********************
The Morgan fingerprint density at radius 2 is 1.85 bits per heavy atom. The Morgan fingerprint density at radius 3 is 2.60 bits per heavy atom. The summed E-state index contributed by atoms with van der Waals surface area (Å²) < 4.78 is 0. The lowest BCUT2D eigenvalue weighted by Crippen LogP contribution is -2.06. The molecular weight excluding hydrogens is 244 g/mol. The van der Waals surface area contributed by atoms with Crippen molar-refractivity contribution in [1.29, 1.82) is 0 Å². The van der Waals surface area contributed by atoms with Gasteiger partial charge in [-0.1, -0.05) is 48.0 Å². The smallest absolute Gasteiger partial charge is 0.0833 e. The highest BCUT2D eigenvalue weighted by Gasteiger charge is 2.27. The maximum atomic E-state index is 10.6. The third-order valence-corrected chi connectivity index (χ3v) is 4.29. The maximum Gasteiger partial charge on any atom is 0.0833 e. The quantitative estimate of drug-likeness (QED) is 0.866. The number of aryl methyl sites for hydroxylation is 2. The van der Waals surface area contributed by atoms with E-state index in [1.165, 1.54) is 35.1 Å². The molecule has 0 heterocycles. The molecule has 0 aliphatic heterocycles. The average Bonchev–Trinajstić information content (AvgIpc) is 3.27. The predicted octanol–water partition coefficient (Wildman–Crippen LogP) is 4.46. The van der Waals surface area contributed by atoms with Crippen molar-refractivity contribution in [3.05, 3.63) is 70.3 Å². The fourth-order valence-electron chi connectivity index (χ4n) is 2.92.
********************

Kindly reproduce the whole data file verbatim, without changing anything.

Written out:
The Morgan fingerprint density at radius 2 is 1.85 bits per heavy atom. The Morgan fingerprint density at radius 3 is 2.60 bits per heavy atom. The summed E-state index contributed by atoms with van der Waals surface area (Å²) < 4.78 is 0. The lowest BCUT2D eigenvalue weighted by Crippen LogP contribution is -2.06. The molecular weight excluding hydrogens is 244 g/mol. The van der Waals surface area contributed by atoms with Crippen molar-refractivity contribution in [1.29, 1.82) is 0 Å². The van der Waals surface area contributed by atoms with Gasteiger partial charge in [-0.1, -0.05) is 48.0 Å². The smallest absolute Gasteiger partial charge is 0.0833 e. The highest BCUT2D eigenvalue weighted by Gasteiger charge is 2.27. The maximum atomic E-state index is 10.6. The third-order valence-corrected chi connectivity index (χ3v) is 4.29. The maximum Gasteiger partial charge on any atom is 0.0833 e. The quantitative estimate of drug-likeness (QED) is 0.866. The number of aryl methyl sites for hydroxylation is 2. The van der Waals surface area contributed by atoms with E-state index in [1.165, 1.54) is 35.1 Å². The molecule has 0 heterocycles. The molecule has 0 aliphatic heterocycles. The average Bonchev–Trinajstić information content (AvgIpc) is 3.27. The predicted octanol–water partition coefficient (Wildman–Crippen LogP) is 4.46. The van der Waals surface area contributed by atoms with Crippen molar-refractivity contribution in [3.05, 3.63) is 70.3 Å². The fourth-order valence-electron chi connectivity index (χ4n) is 2.92.